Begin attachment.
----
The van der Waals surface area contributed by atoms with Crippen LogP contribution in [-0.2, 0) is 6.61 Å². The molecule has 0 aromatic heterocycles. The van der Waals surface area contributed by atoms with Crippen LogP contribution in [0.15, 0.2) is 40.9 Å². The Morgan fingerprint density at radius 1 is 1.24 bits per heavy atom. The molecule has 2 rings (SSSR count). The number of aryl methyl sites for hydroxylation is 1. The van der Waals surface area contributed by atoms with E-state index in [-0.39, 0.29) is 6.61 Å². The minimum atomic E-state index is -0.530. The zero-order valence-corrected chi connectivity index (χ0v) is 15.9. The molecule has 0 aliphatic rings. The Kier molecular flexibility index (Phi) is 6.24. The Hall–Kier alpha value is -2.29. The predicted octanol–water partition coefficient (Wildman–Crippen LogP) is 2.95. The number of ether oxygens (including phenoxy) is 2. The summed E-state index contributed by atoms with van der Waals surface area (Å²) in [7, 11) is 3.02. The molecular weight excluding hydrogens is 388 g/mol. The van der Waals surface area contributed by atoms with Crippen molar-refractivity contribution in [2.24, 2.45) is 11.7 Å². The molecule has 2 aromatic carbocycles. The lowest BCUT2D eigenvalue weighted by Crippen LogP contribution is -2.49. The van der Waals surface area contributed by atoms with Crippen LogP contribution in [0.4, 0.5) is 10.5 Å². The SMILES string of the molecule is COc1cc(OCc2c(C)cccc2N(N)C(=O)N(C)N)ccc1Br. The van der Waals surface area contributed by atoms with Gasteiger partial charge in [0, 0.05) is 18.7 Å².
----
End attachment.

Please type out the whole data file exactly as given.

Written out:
The van der Waals surface area contributed by atoms with Crippen LogP contribution in [-0.2, 0) is 6.61 Å². The molecule has 0 aromatic heterocycles. The van der Waals surface area contributed by atoms with Crippen LogP contribution in [0.15, 0.2) is 40.9 Å². The Morgan fingerprint density at radius 1 is 1.24 bits per heavy atom. The molecule has 2 rings (SSSR count). The number of aryl methyl sites for hydroxylation is 1. The van der Waals surface area contributed by atoms with E-state index in [-0.39, 0.29) is 6.61 Å². The minimum atomic E-state index is -0.530. The zero-order valence-corrected chi connectivity index (χ0v) is 15.9. The molecule has 0 aliphatic rings. The Kier molecular flexibility index (Phi) is 6.24. The Hall–Kier alpha value is -2.29. The predicted octanol–water partition coefficient (Wildman–Crippen LogP) is 2.95. The number of ether oxygens (including phenoxy) is 2. The summed E-state index contributed by atoms with van der Waals surface area (Å²) in [7, 11) is 3.02. The molecular weight excluding hydrogens is 388 g/mol. The van der Waals surface area contributed by atoms with Crippen molar-refractivity contribution in [2.24, 2.45) is 11.7 Å². The molecule has 2 aromatic carbocycles. The lowest BCUT2D eigenvalue weighted by Crippen LogP contribution is -2.49. The van der Waals surface area contributed by atoms with Crippen LogP contribution in [0.4, 0.5) is 10.5 Å². The SMILES string of the molecule is COc1cc(OCc2c(C)cccc2N(N)C(=O)N(C)N)ccc1Br. The van der Waals surface area contributed by atoms with Gasteiger partial charge in [0, 0.05) is 18.7 Å².